When you really really really want a UInt32



  • This is the real deal folks. They are serious about needing that unsigned 32-bit integer, and nothing else, under any circumstances. There is absolutely no room for error here.

    UInt32 LANG_SYSTEM_DEFAULT = ((((UInt32)(0x01)) << 10) | (UInt32)(0x00));
    UInt32 LOCALE_SYSTEM_DEFAULT = ((UInt32)((((UInt32)((UInt32)(0x0))) << 16) | ((UInt32)((UInt32)(LANG_SYSTEM_DEFAULT)))));
    

    Wow.



  • I know some people have trouble with casting and sometimes (no pun intended) "overcast", but this... there are no words to describe this.



  • To be fair, I figured out what was going on. They had converted some preprocessor macros into C# directly with some other #define'd values substituted.



  • <font face="courier new,courier">#define UInt32 char</font>



  • This isnt all that far off-- the constants will default to ints, which may be too narrow to tolerate all that left shifting.

     one WTF is all the careful  left-shifting of 0x0.



  • @Ancient_Hacker said:

    This isnt all that far off-- the constants will default to ints, which may be too narrow to tolerate all that left shifting.

    one WTF is all the careful left-shifting of 0x0.

    This is why you use unsigned long constants

    UInt32 LANG_SYSTEM_DEFAULT = (((0x01UL) << 10) | 0UL);
    UInt32 LOCALE_SYSTEM_DEFAULT = ((UInt32)((0UL << 16) | (UInt32)(LANG_SYSTEM_DEFAULT)));


  • @Random832 said:

    @Ancient_Hacker said:

    This isnt all that far off-- the constants will default to ints, which may be too narrow to tolerate all that left shifting.

    one WTF is all the careful left-shifting of 0x0.

    This is why you use unsigned long constants

    UInt32 LANG_SYSTEM_DEFAULT = (((0x01UL) << 10) | 0UL);
    UInt32 LOCALE_SYSTEM_DEFAULT = ((UInt32)((0UL << 16) | (UInt32)(LANG_SYSTEM_DEFAULT)));

    This is still a major WTF. Why would you OR 1024 with zero, store it in a variable, then OR that variable with zero << 16, and store that resulting same number in a variable?



  • Well, we're clearly looking at generated code, so you can't say that these are always going to be 1, 10, 0, and 16.



  • @Random832 said:

    Well, we're clearly looking at generated code, so you can't say that these are always going to be 1, 10, 0, and 16.

    No, this was done by hand. They've put the macros that these lines come from in comments near one instance of this code (it shows up twice, actually). These are local variables in a method we're looking at here, not a utility class with constants generated by a tool.



  • Surely: 

    UInt32 LANG_SYSTEM_DEFAULT = 1024;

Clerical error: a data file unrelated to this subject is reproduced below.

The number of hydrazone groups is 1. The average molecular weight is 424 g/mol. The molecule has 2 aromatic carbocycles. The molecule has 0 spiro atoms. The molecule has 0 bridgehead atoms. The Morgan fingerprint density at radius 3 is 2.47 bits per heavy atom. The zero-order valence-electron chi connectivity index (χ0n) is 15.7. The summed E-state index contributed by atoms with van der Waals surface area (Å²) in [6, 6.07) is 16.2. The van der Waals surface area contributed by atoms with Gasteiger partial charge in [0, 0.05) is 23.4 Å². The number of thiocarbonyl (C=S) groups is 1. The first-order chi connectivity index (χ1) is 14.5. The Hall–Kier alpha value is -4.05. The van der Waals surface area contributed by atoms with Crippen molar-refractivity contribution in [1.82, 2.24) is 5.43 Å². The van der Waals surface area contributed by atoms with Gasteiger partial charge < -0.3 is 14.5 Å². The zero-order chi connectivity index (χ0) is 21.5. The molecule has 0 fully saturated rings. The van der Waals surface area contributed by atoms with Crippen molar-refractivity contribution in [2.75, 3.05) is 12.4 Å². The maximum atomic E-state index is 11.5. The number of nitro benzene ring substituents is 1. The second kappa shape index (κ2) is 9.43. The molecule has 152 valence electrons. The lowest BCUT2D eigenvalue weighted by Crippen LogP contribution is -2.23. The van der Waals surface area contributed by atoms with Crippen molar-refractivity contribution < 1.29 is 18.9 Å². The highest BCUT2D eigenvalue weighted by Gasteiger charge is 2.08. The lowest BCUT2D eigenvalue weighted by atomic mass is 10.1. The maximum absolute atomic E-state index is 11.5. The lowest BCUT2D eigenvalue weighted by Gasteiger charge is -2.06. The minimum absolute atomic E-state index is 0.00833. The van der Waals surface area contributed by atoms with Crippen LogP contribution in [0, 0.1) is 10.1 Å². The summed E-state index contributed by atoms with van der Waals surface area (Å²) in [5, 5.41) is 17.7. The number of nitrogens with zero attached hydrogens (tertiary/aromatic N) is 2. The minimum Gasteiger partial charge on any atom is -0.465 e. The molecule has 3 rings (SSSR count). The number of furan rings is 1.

UInt32 LOCALE_SYSTEM_DEFAULT = LANG_SYSTEM_DEFAULT;
    Or is there some kind of weird bitshifting magic going on in here where doing 0<<16 actually has a point?
    When casting between primitives, I always preferred using this syntax:
    UInt32 myNumber = UInt32(0x1 << 10) | UInt32(0x8);
    Since all the brackets make my eyes bleed, though I've no idea if this is supported in C#... 
     



  • ^^^^^^^^^^^

    I have no idea why that happened o_O 



  • @djork said:

    @Random832 said:
    Well, we're clearly looking at generated code, so you can't say that these are always going to be 1, 10, 0, and 16.

    No, this was done by hand. They've put the macros that these lines come from in comments near one instance of this code (it shows up twice, actually). These are local variables in a method we're looking at here, not a utility class with constants generated by a tool.


    Are you _sure_ they didn't have a tool that A) expands macros and B) puts comments next to each line it touches? (or even they placed the comments for clarity after seeing how the output from their tool looks, but not knowing how to simplify it)


  • @Random832 said:

    @djork said:
    @Random832 said:
    Well, we're clearly looking at generated code, so you can't say that these are always going to be 1, 10, 0, and 16.

    No, this was done by hand. They've put the macros that these lines come from in comments near one instance of this code (it shows up twice, actually). These are local variables in a method we're looking at here, not a utility class with constants generated by a tool.


    Are you _sure_ they didn't have a tool that A) expands macros and B) puts comments next to each line it touches? (or even they placed the comments for clarity after seeing how the output from their tool looks, but not knowing how to simplify it)